If you own a collection of retro games from yesteryear, chances are you remember how they looked on an old 4:3 TV screen. Monitors back then featured a much lower resolution than today’s high-definition TVs, but had a distinctive look that most fondly remember – scanlines.
Arcade gaming has come a long way since many dropped quarters into stand-up and sit-down cabinets, admiring the graphics on a glowing CRT screen. Today, many can enjoy their games of yesteryear via MAME or other arcade emulation, but the experience on modern LCD screens isn’t the same. For those who remember CRT displays, scanlines were distinct and quite visible, and in many cases characterized how the graphics were to appear. A scanline is one line, or row, in a raster scanning pattern, such as a line of video on a cathode ray tube (CRT) display of a television set or computer monitor.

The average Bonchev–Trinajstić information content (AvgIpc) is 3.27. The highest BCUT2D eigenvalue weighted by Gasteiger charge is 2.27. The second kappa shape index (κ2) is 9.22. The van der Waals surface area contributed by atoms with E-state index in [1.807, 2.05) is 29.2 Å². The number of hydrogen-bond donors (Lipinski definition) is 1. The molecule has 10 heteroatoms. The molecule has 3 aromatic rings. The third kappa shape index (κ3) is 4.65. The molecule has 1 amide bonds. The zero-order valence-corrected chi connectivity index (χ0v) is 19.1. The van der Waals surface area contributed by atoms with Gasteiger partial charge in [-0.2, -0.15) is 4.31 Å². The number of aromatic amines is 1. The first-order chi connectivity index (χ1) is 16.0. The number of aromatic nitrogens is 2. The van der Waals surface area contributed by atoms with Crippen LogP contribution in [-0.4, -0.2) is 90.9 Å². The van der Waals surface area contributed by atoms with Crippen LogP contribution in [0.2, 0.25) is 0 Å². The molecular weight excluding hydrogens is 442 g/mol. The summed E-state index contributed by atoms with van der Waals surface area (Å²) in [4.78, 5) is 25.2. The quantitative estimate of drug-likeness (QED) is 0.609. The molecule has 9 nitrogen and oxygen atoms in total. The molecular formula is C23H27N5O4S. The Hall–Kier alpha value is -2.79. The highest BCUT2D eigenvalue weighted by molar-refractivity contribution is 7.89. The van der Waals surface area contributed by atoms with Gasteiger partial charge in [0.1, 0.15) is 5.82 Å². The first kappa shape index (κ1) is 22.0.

SCAN.DL – or “Scan Delineation Line” – is an adjustable, VGA input/output adapter that generates scanlines, replicating the appearance of older CRT monitors on modern, hi-resolution LCD/LED displays.